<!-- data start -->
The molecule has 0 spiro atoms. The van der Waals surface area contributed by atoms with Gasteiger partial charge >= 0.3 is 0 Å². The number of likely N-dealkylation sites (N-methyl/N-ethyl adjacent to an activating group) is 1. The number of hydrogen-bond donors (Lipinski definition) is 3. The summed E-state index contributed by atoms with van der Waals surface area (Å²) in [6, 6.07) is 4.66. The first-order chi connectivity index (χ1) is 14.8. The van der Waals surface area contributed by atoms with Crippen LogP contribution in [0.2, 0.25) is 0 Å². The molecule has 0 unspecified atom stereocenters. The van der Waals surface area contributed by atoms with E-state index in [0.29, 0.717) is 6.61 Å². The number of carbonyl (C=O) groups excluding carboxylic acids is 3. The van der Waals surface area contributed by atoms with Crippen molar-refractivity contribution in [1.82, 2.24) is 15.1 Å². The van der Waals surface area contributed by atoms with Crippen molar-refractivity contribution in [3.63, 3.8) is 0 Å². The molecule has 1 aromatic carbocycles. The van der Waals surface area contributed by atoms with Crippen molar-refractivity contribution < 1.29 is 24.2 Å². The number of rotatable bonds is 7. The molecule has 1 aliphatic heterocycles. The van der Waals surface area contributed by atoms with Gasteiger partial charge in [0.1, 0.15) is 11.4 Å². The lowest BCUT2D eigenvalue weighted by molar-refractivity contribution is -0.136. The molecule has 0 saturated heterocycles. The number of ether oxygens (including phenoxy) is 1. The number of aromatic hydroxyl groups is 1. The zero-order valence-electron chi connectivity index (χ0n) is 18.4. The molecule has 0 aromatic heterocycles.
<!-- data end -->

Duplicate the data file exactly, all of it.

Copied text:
The molecule has 0 spiro atoms. The van der Waals surface area contributed by atoms with Gasteiger partial charge >= 0.3 is 0 Å². The number of likely N-dealkylation sites (N-methyl/N-ethyl adjacent to an activating group) is 1. The number of hydrogen-bond donors (Lipinski definition) is 3. The summed E-state index contributed by atoms with van der Waals surface area (Å²) in [6, 6.07) is 4.66. The first-order chi connectivity index (χ1) is 14.8. The van der Waals surface area contributed by atoms with Crippen LogP contribution in [0.2, 0.25) is 0 Å². The molecule has 0 unspecified atom stereocenters. The van der Waals surface area contributed by atoms with E-state index in [0.29, 0.717) is 6.61 Å². The number of carbonyl (C=O) groups excluding carboxylic acids is 3. The van der Waals surface area contributed by atoms with Crippen molar-refractivity contribution in [1.82, 2.24) is 15.1 Å². The van der Waals surface area contributed by atoms with Crippen molar-refractivity contribution in [3.63, 3.8) is 0 Å². The molecule has 1 aromatic carbocycles. The van der Waals surface area contributed by atoms with Crippen molar-refractivity contribution < 1.29 is 24.2 Å². The number of rotatable bonds is 7. The molecule has 1 aliphatic heterocycles. The van der Waals surface area contributed by atoms with Gasteiger partial charge in [0.1, 0.15) is 11.4 Å². The lowest BCUT2D eigenvalue weighted by molar-refractivity contribution is -0.136. The molecule has 0 saturated heterocycles. The number of ether oxygens (including phenoxy) is 1. The number of aromatic hydroxyl groups is 1. The zero-order valence-electron chi connectivity index (χ0n) is 18.4. The molecule has 0 aromatic heterocycles.